Posts tagged “Sony

Google TV Review

At this point there are more cord-cutters than ever and there are now more options of retrieving media via the web.  With options such as Roku, Boxee, Apple TV and others what makes a device with Google TV installed so special? There are two basic avenues to getting Google TV, either you can purchase a TV with it installed or you can get a set top box with it installed and hook it up to a non-internet enabled TV.

Typically the Google TV experience that I have seen and witnessed is pretty vanilla and straight-forward.  The latest devices are running Android 3.2 and hopefully will be seeing an update soon.

Setup.  Setup of Google TV is simple, just as easy as you would setup a new Android device with signing in to your Google account and restoring apps — this is no different.  In addition, Google TV not only works alone, it works with your existing cable connection and HDTV.  That is right.  Not only can you benefit from just having this set top box alone, which is a viable option, adding cable just makes your experience better by actually being able to search content from your service provider, searching and still watching your favorite shows using PIP and more.

Day-to-Day Usage.  Using this player is just like using a Roku or Boxee Box device; however, the caveat is that these devices lack a customizable operating system beneath or “flow” from one to another; plus there is no full-featured Google Chrome.  Google TV devices come with the Google Play Store, which allows you to download any app compatible to your device.  That is includes Netflix, Flixster, YouTube (more on that later) and more.  Android on a TV is unlike anything that you’ve ever experienced — simply amazing.  Not only is the transition from app to app fluid and simple, the controls on the remote mimic Android on mobile devices, as they should. google-tv-remote

Apps.  To start, there are over 700K apps available on the Google Play Store for your devices; however, for this device, there are only a few thousand available.  Now, it is arguable how many apps do you really need for a TV?  Mainly, you need media consumption apps — not Cut the Rope or Angry Birds.  The apps that are available make this an extremely functional device and once you have it in your living room it’ll be there to stay.  YouTube on the Google TV is simply put, the richest YouTube experience on a TV – period. YT_GoogleTVFrom the ability to stream every video in your subscription box, the user has full control to give ratings and also view video information; all in excellent HD resoltion.  Netflix is no slacker here either — the UI is far greater than the experience on the Roku player.  It is not like the content increases, but the manner in which Netflix for Google TV delivers it is the key.  Also, Google Play Music and Movies are available, which just makes this box even more “Googley” so all of that music that you have uploaded and those movies that you have purchased are at your fingertips for the first time on your TV.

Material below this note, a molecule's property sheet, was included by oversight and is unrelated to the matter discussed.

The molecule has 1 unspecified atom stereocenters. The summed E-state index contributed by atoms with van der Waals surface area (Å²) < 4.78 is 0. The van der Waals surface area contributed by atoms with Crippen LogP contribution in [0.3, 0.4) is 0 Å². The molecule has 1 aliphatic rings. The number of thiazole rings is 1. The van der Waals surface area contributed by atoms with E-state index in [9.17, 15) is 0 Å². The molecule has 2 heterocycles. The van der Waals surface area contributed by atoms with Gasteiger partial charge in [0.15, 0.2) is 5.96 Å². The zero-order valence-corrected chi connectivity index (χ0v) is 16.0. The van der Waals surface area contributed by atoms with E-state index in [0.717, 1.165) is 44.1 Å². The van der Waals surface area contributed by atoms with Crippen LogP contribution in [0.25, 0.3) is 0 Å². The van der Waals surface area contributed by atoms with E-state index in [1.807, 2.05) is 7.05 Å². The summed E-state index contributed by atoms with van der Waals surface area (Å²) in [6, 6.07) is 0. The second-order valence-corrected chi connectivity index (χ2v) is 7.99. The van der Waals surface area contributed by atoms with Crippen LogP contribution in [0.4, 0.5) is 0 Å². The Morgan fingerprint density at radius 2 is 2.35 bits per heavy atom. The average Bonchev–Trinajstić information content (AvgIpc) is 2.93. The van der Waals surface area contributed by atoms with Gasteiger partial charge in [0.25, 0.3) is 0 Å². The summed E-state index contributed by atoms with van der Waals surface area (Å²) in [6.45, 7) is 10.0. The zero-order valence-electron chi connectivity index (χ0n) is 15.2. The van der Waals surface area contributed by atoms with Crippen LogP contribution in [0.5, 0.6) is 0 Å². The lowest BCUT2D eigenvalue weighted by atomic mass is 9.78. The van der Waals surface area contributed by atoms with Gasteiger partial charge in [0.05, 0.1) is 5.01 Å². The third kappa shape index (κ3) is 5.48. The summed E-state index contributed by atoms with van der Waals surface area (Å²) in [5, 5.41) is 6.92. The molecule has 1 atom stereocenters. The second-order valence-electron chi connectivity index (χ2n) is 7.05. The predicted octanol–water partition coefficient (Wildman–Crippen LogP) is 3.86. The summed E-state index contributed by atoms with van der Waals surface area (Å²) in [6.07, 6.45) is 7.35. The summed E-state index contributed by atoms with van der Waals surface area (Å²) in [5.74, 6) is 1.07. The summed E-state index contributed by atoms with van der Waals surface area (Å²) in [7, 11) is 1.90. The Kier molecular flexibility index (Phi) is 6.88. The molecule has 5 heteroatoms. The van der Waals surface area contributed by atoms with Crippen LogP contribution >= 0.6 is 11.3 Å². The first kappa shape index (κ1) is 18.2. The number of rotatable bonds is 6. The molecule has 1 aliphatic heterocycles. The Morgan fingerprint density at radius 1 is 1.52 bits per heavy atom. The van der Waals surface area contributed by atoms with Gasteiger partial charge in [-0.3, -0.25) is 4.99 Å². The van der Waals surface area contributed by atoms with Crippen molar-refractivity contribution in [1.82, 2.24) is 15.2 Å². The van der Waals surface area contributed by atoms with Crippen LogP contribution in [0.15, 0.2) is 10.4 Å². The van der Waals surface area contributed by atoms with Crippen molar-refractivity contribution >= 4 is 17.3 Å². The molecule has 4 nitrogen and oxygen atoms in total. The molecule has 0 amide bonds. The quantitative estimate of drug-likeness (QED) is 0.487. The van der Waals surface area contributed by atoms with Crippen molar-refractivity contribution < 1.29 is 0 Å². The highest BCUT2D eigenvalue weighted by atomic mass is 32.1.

Just the above four apps alone make this device worth the $175 that you can purchase it for; Target even had it for $129.

Bottom line:  If you are a Google-centric person a Google TV is a no-brainer, especially the model I chose — Sony NSZ-GS7 Internet Player with Google TV — buy [HERE]

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Sony against Android 4.0 Ice Cream Sandwich

The marvel of the Android world as of right now is Android 4.0; users and critics alike love it because of it’s elegant design, fluidity, and speed.  On the other hand, there is one company that does not seem to be convinced.

Sony.

On the Sony developer blog [HERE] there is a list of reasons outlined explaining why users would not want to upgrade to the latest version of Google’s mobile operating system.  Sony even tried to point the finger and the browser stating that it is “quite intensive”.  Read entire story [HERE].  Is it the fault of Google that Ice Cream Sandwich is not performing well or is it the fault of manufacturers such as Sony that consistently adds widgets, themes, apps, and more to the experience that eventually cause more harm than good?

Bottom line:  It is remarkable how manufacturers try to “fix” and “mold” Android for their newly released devices but never put forth that same effort when an update is released to make sure that it works just the same.  This really makes one wonder….is it really Google’s fault that Android fragmentation exists?